In season November is the start of the summer vegetable season so get ready for those barbecues! Great for this are vibrant green asparagus, and sweet corn char them on your BBQ and toss them in salads.
Try some crisp and cool cucumbers as they are now in plentiful supply and at a good price as well as some crunchy lettuce varieties.
There is still a lot of gorgeous artichokes for you to try either raw or blanched in your salads or even to add to an antipasti platter.
Asian greens are also abundant some like pak choy are just wonderful to sere raw in your salads.
Artichokes; Asian Greens; Asparagus; Avocado; Beans (Green); Chilies; Corn; Cucumber; Lettuce; Peas (Snow, Sugar Snap); Potatoes; Rhubarb; Silverbeet; Spring Onions; Tomatoes; Watercress; Zucchini; Zucchini Flowers
Bananas; Blueberries; Grapefruit; Loquats; Mangoes; Mulberries; Paw Paw; Papaya; Passionfruit; Pears: Beurre Bosc, Corella, Josephine, Packham, Red Anjou, Winter Nelis; Pineapples; Rockmelon; Strawberry; Watermelon
MORE ON YOUR IN SEASON NOVEMBER VEG…
The artichoke is a member of the thistle and the sunflower families.
You should choose artichokes that are plump and feel heavy for their size. Select deep green coloured artichokes with tightly closed petals and a firm stem.
Artichokes are not fresh if they have a limp stalk and petals that are partially open and curling backwards. Test the freshness of artichokes by pressing the petals against each other – they should produce a squeaking sound.
Asian Greens that are in season in November are – AA Choy, Amaranth, Chinese or Oriental Celery, Choy Sum, Chrysanthemum Greens, Tasoi.
When choosing Asian greens, look for crisp stalks with bright green, glossy leaves. Flowering varieties are best when in bud, rather than full bloom.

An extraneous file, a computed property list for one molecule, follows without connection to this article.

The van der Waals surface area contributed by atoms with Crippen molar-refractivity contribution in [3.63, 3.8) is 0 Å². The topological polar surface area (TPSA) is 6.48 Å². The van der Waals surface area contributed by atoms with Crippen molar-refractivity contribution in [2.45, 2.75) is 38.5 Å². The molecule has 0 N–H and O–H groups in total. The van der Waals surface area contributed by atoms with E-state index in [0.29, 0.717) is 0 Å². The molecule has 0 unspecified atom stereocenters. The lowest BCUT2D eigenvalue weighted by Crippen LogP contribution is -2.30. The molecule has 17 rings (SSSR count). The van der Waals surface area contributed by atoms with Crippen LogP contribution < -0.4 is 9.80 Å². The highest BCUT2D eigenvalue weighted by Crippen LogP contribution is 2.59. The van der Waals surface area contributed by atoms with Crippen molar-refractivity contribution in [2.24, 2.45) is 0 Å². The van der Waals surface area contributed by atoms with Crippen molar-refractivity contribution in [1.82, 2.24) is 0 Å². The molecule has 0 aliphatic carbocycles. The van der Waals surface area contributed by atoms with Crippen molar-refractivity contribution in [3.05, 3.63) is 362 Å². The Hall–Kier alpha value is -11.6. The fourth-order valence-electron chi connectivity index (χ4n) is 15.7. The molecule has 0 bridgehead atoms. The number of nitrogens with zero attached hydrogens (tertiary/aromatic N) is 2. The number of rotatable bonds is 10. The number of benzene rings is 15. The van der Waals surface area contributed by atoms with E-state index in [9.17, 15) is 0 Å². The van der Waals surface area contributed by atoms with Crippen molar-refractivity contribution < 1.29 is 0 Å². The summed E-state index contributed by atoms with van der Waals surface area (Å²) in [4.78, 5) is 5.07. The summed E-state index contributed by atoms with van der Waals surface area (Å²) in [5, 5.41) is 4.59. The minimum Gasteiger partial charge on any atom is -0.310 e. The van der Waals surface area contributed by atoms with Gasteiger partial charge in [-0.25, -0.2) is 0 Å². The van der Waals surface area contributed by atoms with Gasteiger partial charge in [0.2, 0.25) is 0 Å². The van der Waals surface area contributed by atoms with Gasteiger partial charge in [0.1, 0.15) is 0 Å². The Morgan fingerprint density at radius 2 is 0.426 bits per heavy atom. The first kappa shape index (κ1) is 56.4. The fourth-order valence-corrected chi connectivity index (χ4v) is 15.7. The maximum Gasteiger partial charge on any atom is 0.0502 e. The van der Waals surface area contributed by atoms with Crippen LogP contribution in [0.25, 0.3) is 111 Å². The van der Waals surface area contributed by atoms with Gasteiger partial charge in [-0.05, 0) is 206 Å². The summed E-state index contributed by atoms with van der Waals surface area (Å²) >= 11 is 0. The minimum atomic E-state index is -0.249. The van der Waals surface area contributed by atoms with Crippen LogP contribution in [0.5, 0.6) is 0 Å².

Asparagus is the young shoots from a cultivated lily plant and is a member of the stem family of vegetables.
It has a distinct savoury flavour and was considered to be an aphrodisiac in ancient times, Asparagus has a long history going back as far as the first century.
Look for firm, bright smooth spears of uniform size with closed, compact tips without any bruising or damage. Check the ends for moisture as this indicates recent harvesting and avoid dry or split ends. When you snap freshly harvested asparagus, it should be crisp, moist and juicy.
Avocados are a fruit vegetable with different varieties available throughout the year.
The majority of avocados are sold unripe as they bruise easily. Make sure that your avocados are firm, heavy and on the large size as this usually means that there is more flesh than pit.
To choose a ripe avocado gently press around the stem and if it yields then the fruit is ripe. Hass is the only variety that changes colour from green to black when they are ripe, all other types are green when ripe.
Round green beans are the most popular fresh beans in Australia and are delicious and easy to cook. Because the seeds contain much protein, beans are useful as a meat substitute.